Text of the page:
The first important event in the novel is the painful, humiliating failure of James's incursion into writing for the London theatre, "Guy Domville", a failure counterpointed against the resounding triumph of Oscar Wilde's "An Ideal Husband" - while the opening words of the novel are "Sometimes in the night he dreamed about the dead..." The tone is thus set for a novel about failure, regret, and frustrated hopes. Thereafter actual events play a secondary role: there is no plot, but rather a series of episodes from James's life, episodes whose essentially inconclusive nature gradually builds up an impression of the emptiness at the heart of that life. Where Wilde is quoted as saying he had put his genius into his life and only his talent into his work, it becomes slowly and painfully apparent that James has so far channeled everything into his work, with the result that a distressing void has opened up in his emotional life. There are repeated discreet but clear references to emotional chemistry with men which might have developed into sexual relationships, but which didn't for reasons which the narrative tantalisingly never makes clear, implying thereby that James himself chose not to ponder such matters, to shut them out and concentrate instead on his next work of art.
The style of Colm Toibin's writing is very different from that of Henry James himself, and yet the same impression gradually seeps through to the reader: the impression of the chaos of human emotions, and their elusiveness when it comes to setting them down in words.
"The Master" is not an easy novel, and yet the reader eventually finds himself feeling both sympathy and pity for a writer who changed the direction of the English novel, but in doing so made sacrifices. Whether they were worth it is one of the questions Toibin's novel leaves unanswered.
Help other customers find the most helpful reviews 
Was this review helpful to you? Yes No


1 of 1 people found the following review helpful
5.0 out of 5 stars "Life is a mystery and only sentences are beautiful.", 4 Jan 2006
By 
Mary Whipple (New England) - See all my reviews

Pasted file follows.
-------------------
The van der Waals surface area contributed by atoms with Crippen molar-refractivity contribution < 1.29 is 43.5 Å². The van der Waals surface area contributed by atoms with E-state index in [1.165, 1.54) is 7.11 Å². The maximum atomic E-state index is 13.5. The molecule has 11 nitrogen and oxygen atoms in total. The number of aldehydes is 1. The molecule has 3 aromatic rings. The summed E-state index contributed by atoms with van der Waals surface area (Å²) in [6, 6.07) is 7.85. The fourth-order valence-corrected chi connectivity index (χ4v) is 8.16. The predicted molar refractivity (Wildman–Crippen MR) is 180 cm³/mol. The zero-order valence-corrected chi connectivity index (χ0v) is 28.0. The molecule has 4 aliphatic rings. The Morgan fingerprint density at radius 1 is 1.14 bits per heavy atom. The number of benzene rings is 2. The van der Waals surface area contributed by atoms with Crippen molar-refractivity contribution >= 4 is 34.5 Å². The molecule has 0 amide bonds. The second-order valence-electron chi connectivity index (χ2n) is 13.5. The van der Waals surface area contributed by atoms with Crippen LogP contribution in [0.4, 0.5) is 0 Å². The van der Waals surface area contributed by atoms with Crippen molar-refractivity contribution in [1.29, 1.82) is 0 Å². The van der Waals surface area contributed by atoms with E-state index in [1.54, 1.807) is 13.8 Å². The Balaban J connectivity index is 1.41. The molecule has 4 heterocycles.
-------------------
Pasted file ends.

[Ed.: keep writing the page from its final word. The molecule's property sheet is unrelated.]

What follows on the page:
(HALL OF FAME REVIEWER)    (TOP 100 REVIEWER)   
This review is from: The Master (Paperback)
Focusing on the life of Henry James, Colm Toibin's The Master goes beyond the usual "novelization" of someone's biography. Toibin has done a tremendous amount of research and has obviously read everything James has written, but he has so distilled this information that he actually recreates Henry James. Most remarkably, he does this while using the third person point of view to tell the story, preserving the objective tone but bringing forth characters and events so vibrant with life that Toibin's James is the man we know from his novels, letters, and journals.
When the novel opens in 1895, James's play, Guy Domville, has been booed on its opening night. James, now fifty-two, has hoped for a career as a playwright, believing success on stage will put an end to "his long solitary days" and allow him to spend more time among actors, whom he finds fascinating. Described as "a great stranger...observing the world as a mere watcher from the window," James is a lonely, solitary figure throughout the novel, a man unable to form a committed relationship with anyone, either male or female, sometimes wanting companionship but not closeness, and always needing solitude to work. Through flashbacks, Toibin shows how James's early upbringing may have been partly responsible for his feelings of isolation.
When James begins writing his stories and novels, he draws inspiration from the people he knows best and the events which have affected their lives and his own. His sister Alice is the model for a child in The Turn of the Screw, his cousin Minny Temple is the inspiration for several of his most important female characters-in "Poor Richard," Daisy Miller, and Portrait of a Lady--and his brother Wilky's wounds in the Civil War provide James with details he includes in other stories. Virtually every aspect of James's life works its way into a story, and as he gets inside the psyches of his characters through his fiction, he reveals his own psyche, his sympathies, and his personal conflicts.
Toibin's dual focus on James's life and its embodiment in his fiction give powerful immediacy and verisimilitude to this novel, and one cannot help but feel an emotional connection to James. His connections to great families and writers whose names are well known, and to people willing to accept James completely on his own terms provide Toibin with unlimited source material. It is Toibin's own talents in ordering this information, bringing it to life, and revealing its importance, however, which make this masterful novel so important. Mary Whipple